The PETs category includes technologies that protect, preserve, and enhance data throughout its processing lifecycle — technologies that have been studied deeply for decades. Homomorphic encryption (HE), for example, became broadly recognized thanks to research published by Craig Gentry
in 2009. The timing of the story is similar for secure multiparty computation (SMPC) and trusted execution environments (TEEs). What has changed more recently is the practicality of their broad use at scale. Breakthroughs largely driven by market need and motivation have firmly taken these technologies from the realm of research to commercial readiness. These advances are being driven by a growing ecosystem of VC-backed startups, well-funded research components of global organizations, and academia.
There are a number of great examples
of PETs being implemented at scale today. They are enabling cross-jurisdictional data sharing for Know Your Customer screenings and fraud investigations. They are allowing organizations to privately leverage third-party data assets without pooling or replicating data. They are facilitating more accurate risk assessment modeling by expanding the number of accessible data sources. They are protecting sensitive indicators and speeding time to value for applications at the processing edge. In short, PETs are making entirely new things possible across a growing number of industries by overcoming regulatory, organizational, security, and national boundaries to accommodate secure data usage and collaboration in ways that are not otherwise possible.
The power of PETs lies in their ability to protect data while it's being used or processed — when searches, analytics, and machine learning models are being run over data to extract value. This is different from, and complementary to, other traditional measures that protect Data at Rest, such as in the file system or database, or Data in Transit as it moves through the network. While there are many effective, established solutions for protecting Data at Rest and Data in Transit, if organizations want to be able to safely and privately extract value from data assets, these traditional protection strategies are not sufficient. Further, PETs do not replace existing solutions protecting Data at Rest and in Transit; they work alongside them to protect the final segment of the data triad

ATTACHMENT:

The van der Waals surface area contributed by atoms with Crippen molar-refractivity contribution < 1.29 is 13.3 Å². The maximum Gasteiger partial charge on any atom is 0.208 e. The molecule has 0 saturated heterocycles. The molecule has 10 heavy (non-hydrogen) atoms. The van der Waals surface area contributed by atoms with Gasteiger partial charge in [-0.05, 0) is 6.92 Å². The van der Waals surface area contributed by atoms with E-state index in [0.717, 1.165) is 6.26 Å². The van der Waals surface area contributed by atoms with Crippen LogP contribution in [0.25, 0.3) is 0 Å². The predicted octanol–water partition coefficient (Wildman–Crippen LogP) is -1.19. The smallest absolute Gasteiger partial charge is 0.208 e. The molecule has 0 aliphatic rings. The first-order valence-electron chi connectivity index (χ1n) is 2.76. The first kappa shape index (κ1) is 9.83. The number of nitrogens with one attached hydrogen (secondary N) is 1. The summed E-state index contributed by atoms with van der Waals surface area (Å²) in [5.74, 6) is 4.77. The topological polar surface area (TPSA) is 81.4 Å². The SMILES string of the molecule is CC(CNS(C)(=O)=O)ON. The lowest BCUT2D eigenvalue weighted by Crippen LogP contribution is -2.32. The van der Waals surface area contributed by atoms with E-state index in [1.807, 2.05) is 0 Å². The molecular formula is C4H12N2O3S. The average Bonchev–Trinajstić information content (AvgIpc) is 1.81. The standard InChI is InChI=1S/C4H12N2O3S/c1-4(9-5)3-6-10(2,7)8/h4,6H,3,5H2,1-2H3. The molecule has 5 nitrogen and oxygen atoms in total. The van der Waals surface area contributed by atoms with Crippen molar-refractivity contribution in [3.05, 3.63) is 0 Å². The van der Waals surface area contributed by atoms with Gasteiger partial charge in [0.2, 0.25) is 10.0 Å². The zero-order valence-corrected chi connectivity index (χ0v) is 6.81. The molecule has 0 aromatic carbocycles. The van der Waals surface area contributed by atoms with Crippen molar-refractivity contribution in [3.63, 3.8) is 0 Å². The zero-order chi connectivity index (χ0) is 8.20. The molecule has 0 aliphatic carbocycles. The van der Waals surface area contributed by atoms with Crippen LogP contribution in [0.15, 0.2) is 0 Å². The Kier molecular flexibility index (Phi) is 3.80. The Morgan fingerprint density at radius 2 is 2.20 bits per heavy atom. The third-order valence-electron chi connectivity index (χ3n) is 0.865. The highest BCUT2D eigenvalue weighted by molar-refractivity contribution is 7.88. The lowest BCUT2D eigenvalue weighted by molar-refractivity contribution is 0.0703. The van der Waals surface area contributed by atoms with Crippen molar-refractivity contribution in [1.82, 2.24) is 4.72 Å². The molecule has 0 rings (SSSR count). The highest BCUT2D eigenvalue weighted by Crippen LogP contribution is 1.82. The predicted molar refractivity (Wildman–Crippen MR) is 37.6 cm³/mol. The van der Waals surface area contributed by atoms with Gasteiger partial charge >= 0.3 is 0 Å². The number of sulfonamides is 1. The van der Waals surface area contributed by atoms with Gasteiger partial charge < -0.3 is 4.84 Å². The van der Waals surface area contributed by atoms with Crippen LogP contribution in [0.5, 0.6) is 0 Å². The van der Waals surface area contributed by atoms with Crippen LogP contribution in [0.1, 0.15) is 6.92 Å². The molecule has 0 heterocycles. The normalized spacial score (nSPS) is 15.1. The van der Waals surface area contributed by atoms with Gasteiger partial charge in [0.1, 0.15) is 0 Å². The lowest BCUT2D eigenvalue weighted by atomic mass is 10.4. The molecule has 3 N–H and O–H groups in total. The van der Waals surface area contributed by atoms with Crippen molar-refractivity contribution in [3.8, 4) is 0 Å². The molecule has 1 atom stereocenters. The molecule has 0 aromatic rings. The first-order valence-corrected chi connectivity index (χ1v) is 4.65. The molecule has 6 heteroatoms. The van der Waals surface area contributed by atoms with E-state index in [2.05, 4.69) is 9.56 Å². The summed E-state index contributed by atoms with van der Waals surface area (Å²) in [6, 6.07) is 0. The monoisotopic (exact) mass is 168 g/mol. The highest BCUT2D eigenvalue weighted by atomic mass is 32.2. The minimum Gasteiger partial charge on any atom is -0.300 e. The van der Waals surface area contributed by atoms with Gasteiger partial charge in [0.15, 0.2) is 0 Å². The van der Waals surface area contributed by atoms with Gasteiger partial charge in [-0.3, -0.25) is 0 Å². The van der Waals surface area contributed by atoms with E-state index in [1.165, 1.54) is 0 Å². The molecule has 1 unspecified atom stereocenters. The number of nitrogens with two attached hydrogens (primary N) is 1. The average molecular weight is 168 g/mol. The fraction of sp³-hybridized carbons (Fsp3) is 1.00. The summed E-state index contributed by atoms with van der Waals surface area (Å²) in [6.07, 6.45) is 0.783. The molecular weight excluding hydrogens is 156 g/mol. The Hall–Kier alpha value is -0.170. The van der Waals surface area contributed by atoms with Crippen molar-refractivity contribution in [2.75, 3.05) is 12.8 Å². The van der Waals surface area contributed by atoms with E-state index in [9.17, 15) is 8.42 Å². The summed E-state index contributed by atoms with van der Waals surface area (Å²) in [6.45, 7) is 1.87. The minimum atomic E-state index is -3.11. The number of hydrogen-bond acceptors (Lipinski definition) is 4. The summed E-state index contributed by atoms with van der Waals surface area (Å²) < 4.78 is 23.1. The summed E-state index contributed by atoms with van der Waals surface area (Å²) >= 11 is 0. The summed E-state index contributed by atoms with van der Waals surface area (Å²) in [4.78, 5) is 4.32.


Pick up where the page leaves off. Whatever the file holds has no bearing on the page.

, Data in Use.
In an emerging category like PETs, there is a tendency to pit technologies against each other to evaluate which technology reigns supreme. The reality is that these technologies each offer unique attributes and choosing the right ones depend entirely on the use case requirements, infrastructure, and the desired level and type of protection. PETs can, and often do, work together. For example, organizations can use a SMPC capability that leverages HE and vice versa. Or, SMPC and HE techniques can be leveraged in conjunction with a TEE. Organizations looking to utilize PETs should explore all the options available and educate themselves to determine the best fit. Commercial PETs companies, regulatory bodies, industry consortiums, market analysts, researchers, and other third-party groups have a role to play in these efforts to build awareness and enhance understanding. Likewise, those working in PETs space need to recognize and embrace the role we play in educating the market, in helping differentiate the technologies and explaining their often complementary nature, and do so in a way that acknowledges that the adoption of any and all PETs will best serve to address global privacy challenges.
PETs have a long and rich research history and, as such, many PETs are part of an active ecosystem which includes open source research libraries and algorithms. While it is fantastic to have a research foundation upon which to build, it is also important to remember that these elements are not ready-to-use commercial offerings. For example, HE libraries
provide basic cryptographic components, but organizations leveraging them must dedicate engineering, algorithmic, and integration resources in order to mature the basic building blocks into viable, enterprise-grade solutions. Likewise, SMPC libraries offer basic algorithms and TEEs are built into many chips and cloud environments today, however, there is much work and deep expertise required to take these fundamental elements and build practical, commercial offerings to protect Data in Use at scale. That’s the value that commercial PETs software providers bring to the table: deep PETs knowledge and off-the-shelf capabilities that are ready to deploy and use today to solve real problems. The open source research landscape is an awesome tool for advancing innovative technologies and the PETs category has certainly benefited from the efforts of numerous contributors. But, these PETs research efforts are just the beginning of the story. Commercial solutions advance and give these research efforts the ‘wings’ required to add real, measurable value.